The weather may seem very similar to December, but January is definitely a transitional month for outdoorsman around the Carolinas — especially the thousands of deer hunters out there. More hunters participate in deer season than all of the other game animals combined. But just because the season is over doesn’t mean the deer rifle should be retired to the gun cabinet. Hunters can continue hunting, targeting a different quarry with large white tusks in the front and a pair of country hams bringing up the rear. 

    January 09, 2014 at 9:00am

    Cool runnings - North Carolina’s out-of-the-way Hyco Lake is a winter paradise, thanks to hot water

    Among outdoors and non-outdoors people, bass anglers are considered, well, a little off kilter.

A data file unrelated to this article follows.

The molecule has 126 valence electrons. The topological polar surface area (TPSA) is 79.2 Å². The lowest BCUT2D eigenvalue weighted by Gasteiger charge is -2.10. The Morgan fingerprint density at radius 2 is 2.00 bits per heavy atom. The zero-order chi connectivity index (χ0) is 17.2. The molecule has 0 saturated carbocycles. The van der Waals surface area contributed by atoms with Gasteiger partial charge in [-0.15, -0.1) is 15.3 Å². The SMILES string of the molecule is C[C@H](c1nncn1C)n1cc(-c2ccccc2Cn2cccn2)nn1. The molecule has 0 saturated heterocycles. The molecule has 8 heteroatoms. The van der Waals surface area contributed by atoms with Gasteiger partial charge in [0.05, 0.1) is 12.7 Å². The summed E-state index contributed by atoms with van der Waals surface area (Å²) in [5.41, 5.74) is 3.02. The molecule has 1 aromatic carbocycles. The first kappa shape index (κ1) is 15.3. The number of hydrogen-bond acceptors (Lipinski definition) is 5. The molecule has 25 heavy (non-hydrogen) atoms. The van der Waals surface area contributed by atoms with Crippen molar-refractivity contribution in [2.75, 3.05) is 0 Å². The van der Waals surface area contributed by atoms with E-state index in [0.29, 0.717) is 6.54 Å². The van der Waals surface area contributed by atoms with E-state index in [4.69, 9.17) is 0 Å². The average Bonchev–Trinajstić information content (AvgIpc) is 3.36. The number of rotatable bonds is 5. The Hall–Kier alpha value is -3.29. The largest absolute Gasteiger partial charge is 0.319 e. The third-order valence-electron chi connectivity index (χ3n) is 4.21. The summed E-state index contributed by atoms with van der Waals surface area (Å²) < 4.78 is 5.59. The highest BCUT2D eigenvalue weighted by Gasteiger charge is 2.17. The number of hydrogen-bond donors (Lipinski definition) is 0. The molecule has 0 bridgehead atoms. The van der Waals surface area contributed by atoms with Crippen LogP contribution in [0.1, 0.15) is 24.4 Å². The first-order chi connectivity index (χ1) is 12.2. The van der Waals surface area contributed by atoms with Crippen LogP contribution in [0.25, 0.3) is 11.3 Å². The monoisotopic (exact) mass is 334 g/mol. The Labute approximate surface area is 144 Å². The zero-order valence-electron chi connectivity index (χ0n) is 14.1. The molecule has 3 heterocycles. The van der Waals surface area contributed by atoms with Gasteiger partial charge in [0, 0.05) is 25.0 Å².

January 01, 2015 at 7:00am

    January is big-fish time

    Fishing can still be very good in January on Lake Marion and Lake Moultrie despite the typical cold weather, especially for catfish and stripers. One of the best species for consistent action is catfish; more than one way of finding and catching these fish will work in January.

    January 15, 2015 at 9:00am

    Add noise to winter lures

    Fishing can be tough in the winter. Aside from the cold air temperatures that keep many anglers off the water, the lower water temperatures also slow things down for most fish, including their appetites. They still have to eat, but they eat less often and will conserve energy by passing on the chance to chase down a lot of meals. 

    January 01, 2016 at 7:00am